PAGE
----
Finally, let us consider mental health as a root source of human resilience and as an area that, if invested in and developed, can encourage well-being and resilience in Greece. To accomplish this, one could establish mental-health clinics in isolated, rural regions, led exclusively by psychology and medical students. This would increase the resilience of isolated populations by enhancing mental health, while offering an amazing educational opportunity for students. In addition, a national campaign targeting the stigma of seeking help for mental illness and advocating for the importance of mental health, would be beyond worthwhile.
Thus far, despite having explored strategies that would allow for the utilization of the Greek people’s resilience as a means of carrying Greece into the future, roadblocks beyond typical financial and human resource constraints do persist. Many resilient individuals are leaving Greece for promise of a better future abroad. This “brain-drain,” or perhaps “resilience-drain” in our case, while an inevitable aspect of any crisis leading to emigration, presents a challenge. Also, it can prove difficult to gain buy-in and trust when the results of a given program are not instantaneous, despite its long-term and sustainable benefits; after all, delayed gratification in times of crisis can be a frightening notion.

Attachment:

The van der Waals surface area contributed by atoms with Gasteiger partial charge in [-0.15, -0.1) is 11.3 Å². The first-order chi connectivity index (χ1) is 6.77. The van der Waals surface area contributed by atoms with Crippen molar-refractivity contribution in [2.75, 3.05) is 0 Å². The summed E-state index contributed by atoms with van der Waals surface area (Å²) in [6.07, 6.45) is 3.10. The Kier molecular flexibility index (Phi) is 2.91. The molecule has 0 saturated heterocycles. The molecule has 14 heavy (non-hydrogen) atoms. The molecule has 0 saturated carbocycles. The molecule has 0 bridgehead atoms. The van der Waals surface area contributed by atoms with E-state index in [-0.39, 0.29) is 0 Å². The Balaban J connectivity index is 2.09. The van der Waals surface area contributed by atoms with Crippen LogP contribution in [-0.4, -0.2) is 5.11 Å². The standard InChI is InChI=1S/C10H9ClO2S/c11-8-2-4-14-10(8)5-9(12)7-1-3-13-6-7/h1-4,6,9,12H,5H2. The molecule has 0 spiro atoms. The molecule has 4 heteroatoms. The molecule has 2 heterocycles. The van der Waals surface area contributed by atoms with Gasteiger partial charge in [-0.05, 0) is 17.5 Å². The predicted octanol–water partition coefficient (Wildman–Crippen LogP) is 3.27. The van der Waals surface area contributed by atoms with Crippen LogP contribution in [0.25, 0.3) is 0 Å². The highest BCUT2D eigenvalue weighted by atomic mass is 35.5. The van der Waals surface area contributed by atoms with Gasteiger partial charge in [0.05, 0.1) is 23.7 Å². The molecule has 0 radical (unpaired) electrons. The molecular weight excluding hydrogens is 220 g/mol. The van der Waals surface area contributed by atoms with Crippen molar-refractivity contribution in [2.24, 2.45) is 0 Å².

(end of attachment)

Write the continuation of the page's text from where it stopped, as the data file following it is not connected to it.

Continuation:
Margaret Mead once said, “Never doubt that a small group of thoughtful, committed, citizens can change the world. Indeed, it is the only thing that ever has.” I truly believe that, despite the challenges outlined, the future of Greece lies in the inner strength and resilience of its people; a simple notion, yet one that has the potential to amount to wonderful things!